Whiting column: Where are the thank-yous?
Where are the thank-yous?
It has become “fashionable” to criticize our country. Criticisms come from foreign nations, press, politicians, immigrants, domestic organizations and our own citizens. A thank-you would be more appropriate. Our country’s economic and political principles produced a country that is envied, desired and copied.
Both Russia and China have integrated elements of our system. No other country has the degree of personal choice, freedom and opportunity we provide, as evidenced by the numbers coming to our shores. From 2018 to 2020, immigrants from 76 different countries entered the U.S., according to the Department of State. We can’t allow ourselves to take for granted that which we experience each day and others emulate.
A thank-you should come from every country:
• Possessing peace and freedom. Our 2020 military budget was $778 billion, the United Kingdom $59 billion, Australia $27 billion, Canada $22 billion, Sweden $6 billion. Why are other countries’ budgets so small? Because they overtly count on the U.S. to protect them if threatened. We pay 72% of NATO expenditures. The other 27 countries split 28%.
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• Desiring a highly educated populace. 1.1 million international students attend school here, 342,000 in the United Kingdom, 210,000 in Canada; 342,000 Chinese students attend college here; 147,000 U.S. students study abroad.
• Desiring the highest level of medical care. Last year over 800,000 international medical patients came here, while 422,000 U.S. citizens went elsewhere. Over 6,000 Canadian doctors have moved to the U.S. Over 1,000 international students are here to study medicine, more than the total studying at other countries.
• Taking advantage of our scientific research. The U.S. spent $606 billion on R&D in 2020. More than the United Kingdom, Canada, Australia and the entire European Union combined. China spent $378 billion, Japan $255 billion, Russia $37 billion.
• Expecting us to help in time of disaster and protect from inhumane treatment by dictatorial entities. The U.S. sent $47 billion to other countries in response to international humanitarian and disaster relief; the total from all other countries $1.3 billion.
• Expecting to feed their population. Literally every country utilizes food produced in the U.S. Canada bought $13 billion in 2019. Even Russia ($2.1 billion) and China ($2.4 billion), with their expansive geographic area, don’t produce enough food to feed their people. We are the source of the significant agricultural advances utilized worldwide.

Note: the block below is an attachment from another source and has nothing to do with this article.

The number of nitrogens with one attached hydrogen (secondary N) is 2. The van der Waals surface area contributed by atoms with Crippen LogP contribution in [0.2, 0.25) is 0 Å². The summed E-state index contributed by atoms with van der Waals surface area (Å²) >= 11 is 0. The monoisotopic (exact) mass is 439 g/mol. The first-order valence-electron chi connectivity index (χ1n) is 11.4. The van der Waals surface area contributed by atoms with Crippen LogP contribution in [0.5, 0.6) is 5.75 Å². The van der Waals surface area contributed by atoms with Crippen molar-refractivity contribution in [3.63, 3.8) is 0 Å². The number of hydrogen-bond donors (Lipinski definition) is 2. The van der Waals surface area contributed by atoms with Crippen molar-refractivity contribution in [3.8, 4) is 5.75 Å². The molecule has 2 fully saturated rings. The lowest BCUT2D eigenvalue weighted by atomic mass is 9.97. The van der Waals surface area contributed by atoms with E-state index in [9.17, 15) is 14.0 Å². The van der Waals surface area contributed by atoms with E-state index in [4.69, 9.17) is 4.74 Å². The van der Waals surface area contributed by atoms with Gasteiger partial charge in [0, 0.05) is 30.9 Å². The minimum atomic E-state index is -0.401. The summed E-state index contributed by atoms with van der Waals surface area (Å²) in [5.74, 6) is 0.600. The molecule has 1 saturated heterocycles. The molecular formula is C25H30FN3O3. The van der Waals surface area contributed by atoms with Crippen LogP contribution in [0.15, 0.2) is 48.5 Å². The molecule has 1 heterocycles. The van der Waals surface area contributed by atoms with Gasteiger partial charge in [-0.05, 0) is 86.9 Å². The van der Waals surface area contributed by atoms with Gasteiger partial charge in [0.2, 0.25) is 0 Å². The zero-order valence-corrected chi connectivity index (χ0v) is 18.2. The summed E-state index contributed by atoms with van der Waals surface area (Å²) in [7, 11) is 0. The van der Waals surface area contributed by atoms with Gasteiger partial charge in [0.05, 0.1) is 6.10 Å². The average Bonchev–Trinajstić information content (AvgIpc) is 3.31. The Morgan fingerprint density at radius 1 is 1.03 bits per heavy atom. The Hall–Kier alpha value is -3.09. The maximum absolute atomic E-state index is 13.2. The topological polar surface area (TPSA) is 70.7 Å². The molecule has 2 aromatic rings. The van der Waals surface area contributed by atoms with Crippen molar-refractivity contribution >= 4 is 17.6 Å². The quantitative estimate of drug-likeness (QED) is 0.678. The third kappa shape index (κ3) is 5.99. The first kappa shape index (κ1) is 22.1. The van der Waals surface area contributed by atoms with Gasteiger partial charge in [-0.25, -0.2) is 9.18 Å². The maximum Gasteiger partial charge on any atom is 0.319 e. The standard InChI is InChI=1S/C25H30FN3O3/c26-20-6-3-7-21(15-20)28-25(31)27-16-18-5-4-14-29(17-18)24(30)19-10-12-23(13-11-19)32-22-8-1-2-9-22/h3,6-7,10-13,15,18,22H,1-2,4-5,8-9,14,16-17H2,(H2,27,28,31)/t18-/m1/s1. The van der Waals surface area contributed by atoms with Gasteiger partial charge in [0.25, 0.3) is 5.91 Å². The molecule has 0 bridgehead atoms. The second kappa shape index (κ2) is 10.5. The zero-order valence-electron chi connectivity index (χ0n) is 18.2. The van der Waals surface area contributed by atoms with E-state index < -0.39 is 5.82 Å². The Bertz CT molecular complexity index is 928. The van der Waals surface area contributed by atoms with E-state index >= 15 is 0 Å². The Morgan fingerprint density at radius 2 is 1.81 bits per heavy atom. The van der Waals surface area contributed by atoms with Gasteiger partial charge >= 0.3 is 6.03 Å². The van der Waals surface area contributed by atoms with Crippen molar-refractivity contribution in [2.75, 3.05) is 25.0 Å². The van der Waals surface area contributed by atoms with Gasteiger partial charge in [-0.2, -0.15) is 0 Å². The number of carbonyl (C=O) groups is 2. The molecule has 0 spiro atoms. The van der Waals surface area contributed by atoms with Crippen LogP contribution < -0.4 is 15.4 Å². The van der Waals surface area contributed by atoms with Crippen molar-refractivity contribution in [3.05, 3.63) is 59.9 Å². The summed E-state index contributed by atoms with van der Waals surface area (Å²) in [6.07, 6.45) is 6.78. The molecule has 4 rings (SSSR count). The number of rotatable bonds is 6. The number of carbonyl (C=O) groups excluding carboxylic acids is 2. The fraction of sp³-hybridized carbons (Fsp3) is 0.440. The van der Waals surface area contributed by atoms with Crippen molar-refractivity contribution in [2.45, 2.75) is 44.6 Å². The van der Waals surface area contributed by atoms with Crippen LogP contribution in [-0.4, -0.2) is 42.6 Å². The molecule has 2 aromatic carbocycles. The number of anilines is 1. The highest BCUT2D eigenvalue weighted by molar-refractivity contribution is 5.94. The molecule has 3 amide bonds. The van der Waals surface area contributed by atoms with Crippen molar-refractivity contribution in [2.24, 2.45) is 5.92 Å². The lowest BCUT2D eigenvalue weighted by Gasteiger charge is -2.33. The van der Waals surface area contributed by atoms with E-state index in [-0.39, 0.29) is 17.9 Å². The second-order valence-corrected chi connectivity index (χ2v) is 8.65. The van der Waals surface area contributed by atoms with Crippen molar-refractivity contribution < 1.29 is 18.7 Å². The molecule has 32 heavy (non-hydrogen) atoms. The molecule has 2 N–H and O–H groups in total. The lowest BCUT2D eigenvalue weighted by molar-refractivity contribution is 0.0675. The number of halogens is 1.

Foreign business thank-you is appropriate since their limited economy benefits from our system, which provided the economic means enabling us to buy their products and travel to their country.
Our institutions are not exempt. Every business, large or small, should say thank-you for an economic system that provides a framework within which they can thrive.
Nonprofits and arts should be thankful. Our ability to support them is a direct function of our system’s ability to generate money beyond costs and that required for our basic needs.
We as individuals are not exempt. Every person working in their chosen career as opposed to a career dictated by political system. Every employee with the opportunity for merit pay increases as opposed to governmentally dictated compensation. Gratitude should come from every corporate executive making seven figures without entrepreneurial risk; every person receiving the benefits of unemployment compensation or welfare when available jobs are numerous.
A thank-you should come from every immigrant who has come here for a better life; every athlete/actor for the opportunity to make millions playing a game and entertaining; the numerous Olympic athletes competing for another country that attended college and trained here.
The unvaccinated should thank the majority that have because their vaccination has provided them the opportunity to express their opinion and selfishness in relative safety.
Our country achieves and prospers because it facilitates the unleashing of an individual’s genius and energy better than any country. The price has been high, but we have paid it. Those who have yet to pay should not only offer to do so but be empathetic to those who have. Those who haven’t sacrificed may have the freedom to protest some aspect of our country, but that doesn’t make it either the appropriate or right thing to do. Not only our citizens, but most other countries and their population, count on us to continue do so. We have the responsibility.
With rights come responsibilities that must be fulfilled, taking many forms of sacrifice. We have the responsibility not to become dependent on the generosity of our system. We have the responsibility not only to take advantage of inherent educational, economic and career opportunities but do so to the best of our ability. We must push through and work as if the success of our country depends on each of us, which it does.
Our country isn’t perfect, and we have the responsibility to continually seek improvement. But problem finders are dime a dozen. It takes talent to find tangible and implementable solutions. Those who do are doing something of value.
Two lines from the song “God Bless America” illustrate the point. “God Bless America, land that I love, stand beside her and guide her.” Notice that “stand beside her” comes before “guide her.” We have the personal responsibility to “guide her,” seek to make our country better, but we only earn that privilege when we “stand beside her.”
Bryan Whiting feels most of our issues are best solved by personal responsibility and an understanding of nonpartisan economics rather than government intervention. Comments and column suggestions to: email@example.com.
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